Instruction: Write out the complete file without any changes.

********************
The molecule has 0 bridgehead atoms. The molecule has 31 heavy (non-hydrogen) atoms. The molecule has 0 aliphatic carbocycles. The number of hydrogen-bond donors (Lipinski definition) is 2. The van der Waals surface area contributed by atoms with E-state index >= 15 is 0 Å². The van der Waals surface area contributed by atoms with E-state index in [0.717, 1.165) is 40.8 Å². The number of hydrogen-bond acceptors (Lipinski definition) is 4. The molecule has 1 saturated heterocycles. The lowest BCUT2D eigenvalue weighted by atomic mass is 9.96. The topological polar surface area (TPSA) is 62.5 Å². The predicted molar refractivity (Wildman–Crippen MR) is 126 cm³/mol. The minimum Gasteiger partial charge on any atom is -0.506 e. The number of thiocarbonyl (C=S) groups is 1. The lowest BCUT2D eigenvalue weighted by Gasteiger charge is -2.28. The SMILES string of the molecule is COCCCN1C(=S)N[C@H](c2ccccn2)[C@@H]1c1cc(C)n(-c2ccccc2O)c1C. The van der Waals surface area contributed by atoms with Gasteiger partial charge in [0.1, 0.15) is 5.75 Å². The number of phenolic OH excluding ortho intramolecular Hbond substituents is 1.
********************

The molecule has 0 bridgehead atoms. The molecule has 31 heavy (non-hydrogen) atoms. The molecule has 0 aliphatic carbocycles. The number of hydrogen-bond donors (Lipinski definition) is 2. The van der Waals surface area contributed by atoms with E-state index >= 15 is 0 Å². The van der Waals surface area contributed by atoms with E-state index in [0.717, 1.165) is 40.8 Å². The number of hydrogen-bond acceptors (Lipinski definition) is 4. The molecule has 1 saturated heterocycles. The lowest BCUT2D eigenvalue weighted by atomic mass is 9.96. The topological polar surface area (TPSA) is 62.5 Å². The predicted molar refractivity (Wildman–Crippen MR) is 126 cm³/mol. The minimum Gasteiger partial charge on any atom is -0.506 e. The number of thiocarbonyl (C=S) groups is 1. The lowest BCUT2D eigenvalue weighted by Gasteiger charge is -2.28. The SMILES string of the molecule is COCCCN1C(=S)N[C@H](c2ccccn2)[C@@H]1c1cc(C)n(-c2ccccc2O)c1C. The van der Waals surface area contributed by atoms with Gasteiger partial charge in [0.1, 0.15) is 5.75 Å². The number of phenolic OH excluding ortho intramolecular Hbond substituents is 1.